Like many other Europeans I woke up today to the shocking news of Donald Trump winning the presidential election. As I browsed through every news resource I could come across on my phone hoping that someone had gotten the results wrong, the media coverage was eerily similarity to what followed the Brexit referendum in the media back in June. What just happened? Why didn’t we see this coming? How did we let this happen?
As the dust has settled, the answer to the first question is obvious. The people have chosen. They want Donald Trump for president.
Why did we not see this coming and how did the predictions get it so wrong? Just like the ones a year ago that all-but ruled out the possibility of Donald Trump winning the Republican Party’s presidential nomination as well as the polls leading up to the Brexit referendum, everyone was wrong. Again.
Smartphones and digital media have, together, not only removed newspapers as a reliable funding source for polling, but also altered respondent behavior to the point where they’ve stopped taking part in call-in polls. Just like other industries hit by digital disruption, the traditional methods of polling has become obsolete and unreliable.
But the real answer to both the how and why is that just like with Brexit, we took it for granted that reason would prevail based on our own biased view of the world. We simply are unable to look at the world through the eyes of a Trump-voter and underestimated the silent majority.
The truth is that average American feels left behind, and has lost their belief in the establishment. The once proud American middle class has diminished as wages has stagnated and the cost of living has gone up. A s a result, rural white voters in states that democrats were counting on turned out to deliver for Trump. Trump won a devastating victory in the rust belt, home of the once powerful American industrial sector.
Not only is it startling that so many people came out for Trump; it’s that so few people turned out against him. Trump, has changed the standards of the basic decency and civility America requires of its leaders. All the things Americans have known were character essentials of candidates, well, weren’t. You don’t need endorsements of your peers. Coyly avoid disavowing the praise of white supremacists? That’s cool. Question a federal judge because his parents were Mexican immigrants? Fine. Sneeringly say that paying no income tax, despite being a billionaire, “makes me smart”? That’s fine, too. Call America’s electoral system “rigged”? Sure. Hurl ridicule and insults at the parents of a soldier killed in Iraq? Go ahead. Describe grabbing women “by the pussy”? It took America a second to reflect, but then, yep—that’s totally okay too.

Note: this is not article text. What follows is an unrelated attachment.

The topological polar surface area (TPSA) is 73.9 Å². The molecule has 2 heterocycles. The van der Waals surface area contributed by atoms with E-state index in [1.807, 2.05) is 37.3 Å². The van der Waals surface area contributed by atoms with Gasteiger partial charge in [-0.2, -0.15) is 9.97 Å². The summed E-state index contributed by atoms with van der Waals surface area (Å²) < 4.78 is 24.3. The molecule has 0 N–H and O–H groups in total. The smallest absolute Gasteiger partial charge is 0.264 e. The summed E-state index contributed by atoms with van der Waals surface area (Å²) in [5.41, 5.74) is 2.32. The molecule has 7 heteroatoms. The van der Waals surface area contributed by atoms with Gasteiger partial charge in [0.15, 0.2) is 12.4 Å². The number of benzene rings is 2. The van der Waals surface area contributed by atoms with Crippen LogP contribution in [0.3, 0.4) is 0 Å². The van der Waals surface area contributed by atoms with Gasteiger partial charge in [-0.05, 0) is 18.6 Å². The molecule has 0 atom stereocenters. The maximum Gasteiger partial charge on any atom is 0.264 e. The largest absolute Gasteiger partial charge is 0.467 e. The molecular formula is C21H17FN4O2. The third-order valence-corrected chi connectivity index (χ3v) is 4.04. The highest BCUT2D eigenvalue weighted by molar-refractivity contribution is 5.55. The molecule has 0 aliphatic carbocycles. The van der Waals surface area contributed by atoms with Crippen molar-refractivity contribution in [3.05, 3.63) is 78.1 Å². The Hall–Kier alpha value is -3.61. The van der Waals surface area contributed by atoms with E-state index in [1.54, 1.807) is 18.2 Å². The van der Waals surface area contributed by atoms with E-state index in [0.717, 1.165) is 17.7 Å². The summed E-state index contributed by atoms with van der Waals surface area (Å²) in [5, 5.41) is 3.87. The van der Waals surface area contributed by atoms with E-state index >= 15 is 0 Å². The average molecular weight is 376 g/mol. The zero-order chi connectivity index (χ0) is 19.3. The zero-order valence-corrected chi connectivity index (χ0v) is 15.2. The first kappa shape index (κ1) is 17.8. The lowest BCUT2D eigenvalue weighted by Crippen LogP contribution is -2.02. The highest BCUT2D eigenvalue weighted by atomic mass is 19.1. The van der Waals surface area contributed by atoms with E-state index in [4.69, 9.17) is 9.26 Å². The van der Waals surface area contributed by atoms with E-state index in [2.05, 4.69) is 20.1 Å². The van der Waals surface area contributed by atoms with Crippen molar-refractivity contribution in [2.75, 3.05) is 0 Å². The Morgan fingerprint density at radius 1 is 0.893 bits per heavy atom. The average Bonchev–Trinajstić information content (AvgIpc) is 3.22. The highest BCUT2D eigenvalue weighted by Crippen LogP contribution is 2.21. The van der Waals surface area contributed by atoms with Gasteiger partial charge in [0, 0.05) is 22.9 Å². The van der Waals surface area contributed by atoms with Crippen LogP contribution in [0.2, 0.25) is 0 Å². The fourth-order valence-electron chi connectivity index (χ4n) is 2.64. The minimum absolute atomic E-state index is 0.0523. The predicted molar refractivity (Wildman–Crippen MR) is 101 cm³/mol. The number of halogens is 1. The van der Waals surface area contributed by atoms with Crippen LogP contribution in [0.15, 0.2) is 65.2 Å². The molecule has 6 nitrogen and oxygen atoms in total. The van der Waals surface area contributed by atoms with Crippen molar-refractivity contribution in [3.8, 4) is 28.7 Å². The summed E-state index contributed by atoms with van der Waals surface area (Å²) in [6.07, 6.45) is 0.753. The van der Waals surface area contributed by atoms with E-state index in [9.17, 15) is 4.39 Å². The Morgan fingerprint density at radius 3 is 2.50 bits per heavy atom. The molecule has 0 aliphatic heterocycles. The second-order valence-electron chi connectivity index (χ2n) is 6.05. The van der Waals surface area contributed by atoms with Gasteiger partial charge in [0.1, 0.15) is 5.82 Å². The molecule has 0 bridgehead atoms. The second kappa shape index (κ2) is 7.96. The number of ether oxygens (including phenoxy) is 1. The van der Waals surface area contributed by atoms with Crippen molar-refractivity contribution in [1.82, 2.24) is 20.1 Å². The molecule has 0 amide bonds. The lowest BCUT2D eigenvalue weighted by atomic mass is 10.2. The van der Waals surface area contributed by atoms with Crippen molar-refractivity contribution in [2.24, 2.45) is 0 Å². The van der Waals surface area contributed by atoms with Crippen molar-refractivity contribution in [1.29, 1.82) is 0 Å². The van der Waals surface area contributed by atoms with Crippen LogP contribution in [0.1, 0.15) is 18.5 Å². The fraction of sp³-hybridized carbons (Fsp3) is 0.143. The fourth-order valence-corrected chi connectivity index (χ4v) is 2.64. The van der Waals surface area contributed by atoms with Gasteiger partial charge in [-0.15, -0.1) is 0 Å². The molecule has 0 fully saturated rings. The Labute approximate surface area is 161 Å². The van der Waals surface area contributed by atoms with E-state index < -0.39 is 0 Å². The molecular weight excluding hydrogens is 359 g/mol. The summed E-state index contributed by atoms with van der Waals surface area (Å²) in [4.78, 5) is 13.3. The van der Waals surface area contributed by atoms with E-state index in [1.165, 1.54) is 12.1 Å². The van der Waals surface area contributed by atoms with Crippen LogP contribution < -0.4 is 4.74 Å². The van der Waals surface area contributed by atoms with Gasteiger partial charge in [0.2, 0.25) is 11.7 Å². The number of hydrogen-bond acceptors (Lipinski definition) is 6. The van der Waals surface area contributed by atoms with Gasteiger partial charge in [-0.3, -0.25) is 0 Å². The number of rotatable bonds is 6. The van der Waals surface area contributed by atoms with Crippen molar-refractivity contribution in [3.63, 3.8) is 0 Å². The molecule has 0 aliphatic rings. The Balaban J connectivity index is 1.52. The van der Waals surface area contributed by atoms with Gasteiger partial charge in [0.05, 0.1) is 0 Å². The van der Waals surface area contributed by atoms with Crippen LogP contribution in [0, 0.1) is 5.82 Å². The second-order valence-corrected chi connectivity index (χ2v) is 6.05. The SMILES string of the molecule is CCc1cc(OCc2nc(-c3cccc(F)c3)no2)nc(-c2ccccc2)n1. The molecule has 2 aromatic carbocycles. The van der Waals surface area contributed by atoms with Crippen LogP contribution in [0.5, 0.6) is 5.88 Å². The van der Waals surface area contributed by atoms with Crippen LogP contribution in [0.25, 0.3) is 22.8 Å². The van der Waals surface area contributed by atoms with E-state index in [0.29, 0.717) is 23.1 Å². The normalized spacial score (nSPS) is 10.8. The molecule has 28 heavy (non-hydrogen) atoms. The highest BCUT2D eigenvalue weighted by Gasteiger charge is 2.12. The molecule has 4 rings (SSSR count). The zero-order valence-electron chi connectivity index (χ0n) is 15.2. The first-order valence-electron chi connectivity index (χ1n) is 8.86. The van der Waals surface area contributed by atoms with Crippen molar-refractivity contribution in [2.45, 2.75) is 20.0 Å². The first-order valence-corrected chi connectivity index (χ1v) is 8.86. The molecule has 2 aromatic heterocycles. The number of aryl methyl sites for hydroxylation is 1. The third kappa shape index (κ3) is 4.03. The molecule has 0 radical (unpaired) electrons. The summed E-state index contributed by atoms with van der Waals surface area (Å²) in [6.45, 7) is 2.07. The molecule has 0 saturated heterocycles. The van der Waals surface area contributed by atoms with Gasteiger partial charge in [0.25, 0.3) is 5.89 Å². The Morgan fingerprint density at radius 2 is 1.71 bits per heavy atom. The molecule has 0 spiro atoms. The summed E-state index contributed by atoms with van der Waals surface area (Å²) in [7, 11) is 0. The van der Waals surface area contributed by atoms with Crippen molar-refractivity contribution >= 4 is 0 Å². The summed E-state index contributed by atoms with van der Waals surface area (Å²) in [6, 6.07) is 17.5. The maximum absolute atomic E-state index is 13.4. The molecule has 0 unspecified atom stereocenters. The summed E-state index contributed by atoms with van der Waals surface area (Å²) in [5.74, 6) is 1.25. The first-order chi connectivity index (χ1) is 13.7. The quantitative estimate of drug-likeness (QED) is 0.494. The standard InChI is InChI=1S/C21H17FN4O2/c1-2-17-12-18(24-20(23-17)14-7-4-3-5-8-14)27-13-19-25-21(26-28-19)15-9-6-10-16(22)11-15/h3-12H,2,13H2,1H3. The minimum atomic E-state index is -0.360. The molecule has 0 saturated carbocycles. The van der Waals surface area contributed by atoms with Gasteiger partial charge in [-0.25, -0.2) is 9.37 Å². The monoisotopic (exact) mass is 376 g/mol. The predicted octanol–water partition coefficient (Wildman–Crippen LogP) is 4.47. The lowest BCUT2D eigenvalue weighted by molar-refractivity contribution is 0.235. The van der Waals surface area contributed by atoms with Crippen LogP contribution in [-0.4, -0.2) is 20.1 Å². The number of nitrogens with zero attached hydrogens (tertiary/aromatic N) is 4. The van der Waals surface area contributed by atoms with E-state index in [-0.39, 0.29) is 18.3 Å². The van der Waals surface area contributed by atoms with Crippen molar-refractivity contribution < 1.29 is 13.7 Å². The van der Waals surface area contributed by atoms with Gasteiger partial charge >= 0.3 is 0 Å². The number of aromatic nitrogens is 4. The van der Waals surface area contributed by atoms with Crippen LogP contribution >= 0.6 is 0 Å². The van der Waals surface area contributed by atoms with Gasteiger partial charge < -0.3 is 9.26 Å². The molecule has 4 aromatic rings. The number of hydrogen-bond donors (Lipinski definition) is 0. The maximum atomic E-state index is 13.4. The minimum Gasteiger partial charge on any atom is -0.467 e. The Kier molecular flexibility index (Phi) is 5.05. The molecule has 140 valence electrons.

In fact, throughout the campaign, it has seemed that it was this ugliness itself that made Trump so appealing. The more he swore, the nastier the things he insinuated, the more distant he seemed from the politicians that Trump’s voters feel alienated from.
The New York times has put together a great overview of the exit polls, showing that Trump is mainly supported by whites with no college degree in rural areas. Many these thought that they were worse off than before, and were angry with the federal government. Immigration and terrorism were some of the main concerns, and global trade were considered negative in terms of jobs. What was surprising was that Trump had support across all income levels.
Just like Brexit, a vote for Trump was just as much a protest vote against the establishment. Politics is perceived as an elitist idelogical experiment for many voters. After Brexit and Trump in the same year, I hope we have learned that politicians need to take the voters seriously and focus on real problems for real people. If not, people go out and do stupid shit. Like voting for Trump.